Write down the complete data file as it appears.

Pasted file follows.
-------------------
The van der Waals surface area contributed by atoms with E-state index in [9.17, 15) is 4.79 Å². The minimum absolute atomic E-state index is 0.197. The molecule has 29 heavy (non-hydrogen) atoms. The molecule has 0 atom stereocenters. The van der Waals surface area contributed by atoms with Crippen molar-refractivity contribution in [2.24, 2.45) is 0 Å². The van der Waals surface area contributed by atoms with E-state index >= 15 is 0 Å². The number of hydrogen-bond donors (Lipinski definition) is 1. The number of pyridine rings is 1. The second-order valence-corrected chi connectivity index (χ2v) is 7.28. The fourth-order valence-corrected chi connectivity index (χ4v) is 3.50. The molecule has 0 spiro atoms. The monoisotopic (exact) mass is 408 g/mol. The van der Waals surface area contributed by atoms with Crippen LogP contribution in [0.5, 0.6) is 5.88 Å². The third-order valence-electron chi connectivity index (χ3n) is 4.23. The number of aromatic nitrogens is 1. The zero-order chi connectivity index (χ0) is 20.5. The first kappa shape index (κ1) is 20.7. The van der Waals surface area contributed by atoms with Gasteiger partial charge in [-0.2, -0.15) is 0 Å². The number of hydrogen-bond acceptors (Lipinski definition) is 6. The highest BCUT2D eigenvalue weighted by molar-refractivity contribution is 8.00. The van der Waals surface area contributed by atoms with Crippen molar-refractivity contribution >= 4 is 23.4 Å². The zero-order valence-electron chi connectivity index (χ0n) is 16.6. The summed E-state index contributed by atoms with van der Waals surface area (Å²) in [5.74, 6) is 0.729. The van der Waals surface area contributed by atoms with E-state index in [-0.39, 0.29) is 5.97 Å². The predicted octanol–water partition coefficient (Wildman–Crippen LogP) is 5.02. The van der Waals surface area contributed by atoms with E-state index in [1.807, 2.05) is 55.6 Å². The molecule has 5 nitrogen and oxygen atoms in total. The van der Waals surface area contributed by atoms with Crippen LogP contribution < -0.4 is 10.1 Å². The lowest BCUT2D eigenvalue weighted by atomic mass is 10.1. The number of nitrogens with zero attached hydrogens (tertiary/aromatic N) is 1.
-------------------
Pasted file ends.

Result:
The van der Waals surface area contributed by atoms with E-state index in [9.17, 15) is 4.79 Å². The minimum absolute atomic E-state index is 0.197. The molecule has 29 heavy (non-hydrogen) atoms. The molecule has 0 atom stereocenters. The van der Waals surface area contributed by atoms with Crippen molar-refractivity contribution in [2.24, 2.45) is 0 Å². The van der Waals surface area contributed by atoms with E-state index >= 15 is 0 Å². The number of hydrogen-bond donors (Lipinski definition) is 1. The number of pyridine rings is 1. The second-order valence-corrected chi connectivity index (χ2v) is 7.28. The fourth-order valence-corrected chi connectivity index (χ4v) is 3.50. The molecule has 0 spiro atoms. The monoisotopic (exact) mass is 408 g/mol. The van der Waals surface area contributed by atoms with Crippen LogP contribution in [0.5, 0.6) is 5.88 Å². The third-order valence-electron chi connectivity index (χ3n) is 4.23. The number of aromatic nitrogens is 1. The zero-order chi connectivity index (χ0) is 20.5. The first kappa shape index (κ1) is 20.7. The van der Waals surface area contributed by atoms with Gasteiger partial charge in [-0.2, -0.15) is 0 Å². The number of hydrogen-bond acceptors (Lipinski definition) is 6. The highest BCUT2D eigenvalue weighted by molar-refractivity contribution is 8.00. The van der Waals surface area contributed by atoms with Crippen molar-refractivity contribution >= 4 is 23.4 Å². The zero-order valence-electron chi connectivity index (χ0n) is 16.6. The summed E-state index contributed by atoms with van der Waals surface area (Å²) in [5.74, 6) is 0.729. The van der Waals surface area contributed by atoms with E-state index in [-0.39, 0.29) is 5.97 Å². The predicted octanol–water partition coefficient (Wildman–Crippen LogP) is 5.02. The van der Waals surface area contributed by atoms with E-state index in [1.807, 2.05) is 55.6 Å². The molecule has 5 nitrogen and oxygen atoms in total. The van der Waals surface area contributed by atoms with Crippen LogP contribution < -0.4 is 10.1 Å². The lowest BCUT2D eigenvalue weighted by atomic mass is 10.1. The number of nitrogens with zero attached hydrogens (tertiary/aromatic N) is 1.